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'Sex and the City' star joins New York governor race
[NEW YORK] Cynthia Nixon, the US actress who shot to international fame as workaholic lawyer Miranda on "Sex and the City," is running for New York governor, unveiling Monday a progressive platform championing greater equality and eschewing big business.
The 51-year-old declared her candidacy with a two-minute campaign video posted on Twitter that showed her at home with her wife and children, riding the subway, taking her young child to school and speaking at liberal political causes.
The move confirmed growing speculation that Nixon intended to challenge incumbent Democratic state governor Andrew Cuomo, which went into overdrive last week when his wife, Christine Marinoni, stepped down from her job at the city's department of education.
The actress and liberal activist, who has campaigned for gay marriage, public schools and access to women's healthcare, threw her hat into the ring saying she was "sick of politicians who care more about headlines and power than they do about us."
"Our leaders are letting us down. We are now the most unequal state in the entire country with both incredible wealth and extreme poverty. Half the kids in our upstate cities live below the poverty line. How did we let this happen?" she said on the video.
"I love New York. I've never wanted to live anywhere else but something has to change. We want our government to work again - on health care, ending mass incarceration, fixing our broken subway.
"Together we can win this fight," finished the New York born and raised Nixon, who said she grew up with her mother in what she called "a one-bedroom, fifth-floor walk-up".
New York, the fourth most populous state in the United States, goes to the polls to elect a governor on November 6. But Nixon remains a left-field candidate with Mr Cuomo very much the favoured contender ahead of the Democratic Party primary on September 13.
Despite the stardom brought by her role alongside Sarah Jessica Parker and Kim Cattrall on the wildly successful television comedy "Sex and the City," which aired on HBO from 1998-2004 and spawned two spin-off movies, the actress lags far behind in the polls.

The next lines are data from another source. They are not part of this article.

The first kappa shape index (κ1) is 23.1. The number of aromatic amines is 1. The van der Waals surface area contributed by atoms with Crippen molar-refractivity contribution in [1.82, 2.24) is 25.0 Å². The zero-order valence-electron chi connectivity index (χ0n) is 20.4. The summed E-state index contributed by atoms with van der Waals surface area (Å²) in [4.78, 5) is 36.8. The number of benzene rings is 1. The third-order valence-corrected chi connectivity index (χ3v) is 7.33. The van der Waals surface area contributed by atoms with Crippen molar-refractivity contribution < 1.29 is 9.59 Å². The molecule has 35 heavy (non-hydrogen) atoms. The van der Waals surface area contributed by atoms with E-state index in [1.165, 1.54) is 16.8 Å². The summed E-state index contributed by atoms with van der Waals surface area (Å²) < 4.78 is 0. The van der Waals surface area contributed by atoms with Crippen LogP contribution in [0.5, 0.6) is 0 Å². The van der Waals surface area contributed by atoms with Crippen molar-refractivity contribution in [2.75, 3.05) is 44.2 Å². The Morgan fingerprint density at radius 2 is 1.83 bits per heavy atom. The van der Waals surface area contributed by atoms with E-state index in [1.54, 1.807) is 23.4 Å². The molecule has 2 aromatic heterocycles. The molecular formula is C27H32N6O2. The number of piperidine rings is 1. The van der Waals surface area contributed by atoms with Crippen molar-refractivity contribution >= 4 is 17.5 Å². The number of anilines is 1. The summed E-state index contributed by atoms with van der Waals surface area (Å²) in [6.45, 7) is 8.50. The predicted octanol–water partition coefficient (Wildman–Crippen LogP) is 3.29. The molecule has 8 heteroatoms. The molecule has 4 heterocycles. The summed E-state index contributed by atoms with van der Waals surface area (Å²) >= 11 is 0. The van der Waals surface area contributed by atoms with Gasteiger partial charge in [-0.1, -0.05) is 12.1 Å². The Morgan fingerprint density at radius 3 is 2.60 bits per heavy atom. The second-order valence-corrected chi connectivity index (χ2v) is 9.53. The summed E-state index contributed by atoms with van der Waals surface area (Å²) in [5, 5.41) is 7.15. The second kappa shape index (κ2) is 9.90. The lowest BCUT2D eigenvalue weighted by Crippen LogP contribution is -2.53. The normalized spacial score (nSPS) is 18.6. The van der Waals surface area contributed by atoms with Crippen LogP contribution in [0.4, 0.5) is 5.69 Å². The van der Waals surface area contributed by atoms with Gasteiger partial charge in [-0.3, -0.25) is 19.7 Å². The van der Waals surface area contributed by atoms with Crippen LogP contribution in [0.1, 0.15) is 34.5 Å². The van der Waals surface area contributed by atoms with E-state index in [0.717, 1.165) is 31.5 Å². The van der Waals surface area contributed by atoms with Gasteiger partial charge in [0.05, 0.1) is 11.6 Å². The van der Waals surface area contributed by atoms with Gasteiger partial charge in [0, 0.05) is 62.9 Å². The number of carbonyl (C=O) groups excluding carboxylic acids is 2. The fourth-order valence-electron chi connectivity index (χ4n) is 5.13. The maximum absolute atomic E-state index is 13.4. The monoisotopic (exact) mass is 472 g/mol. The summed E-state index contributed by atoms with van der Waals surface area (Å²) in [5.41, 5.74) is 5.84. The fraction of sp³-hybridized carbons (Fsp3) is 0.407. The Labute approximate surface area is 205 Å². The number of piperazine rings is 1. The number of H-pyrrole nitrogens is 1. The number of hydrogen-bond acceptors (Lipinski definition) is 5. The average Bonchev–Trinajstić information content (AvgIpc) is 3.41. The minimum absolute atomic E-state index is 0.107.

A recent Siena College Research Institute poll found that Mr Cuomo is overwhelmingly favoured by Democrats over Nixon by 66 to 19 per cent.
It remains unclear how much Mr Cuomo may be damaged by the recent conviction of an aide for bribery. According to The New York Times, his name was mentioned 163 times during the eight-week federal trial.
Nixon worked for years as an actress before hitting the big-time with "Sex and the City" and won a Tony Award - America's most prestigious stage acting awards - for her role last year in play "The Little Foxes."
In addition to the video, Nixon has set up a campaign fundraising page that echoes some of the language used by 2016 Democratic Party presidential contender Bernie Sanders who electrified the left before ultimately losing to Hillary Clinton.
The page stipulates that Nixon "won't be accepting any corporate contributions" and that "instead our campaign will be powered by the people."
The mother of three is far from the first US actor to venture into politics.
Republican president Ronald Reagan got his political start after the world of entertainment as a two-term governor of California from 1967 to 1975.
Arnold Schwarzenegger, the Austrian-born body builder is another actor turned two-term California governor, who was in office from 2003-2011.
Former television comic Al Franken - for whom Nixon once campaigned - also served as Democratic senator of Minnesota from 2009 to 2018, until he was forced to step down over sexual misconduct allegations.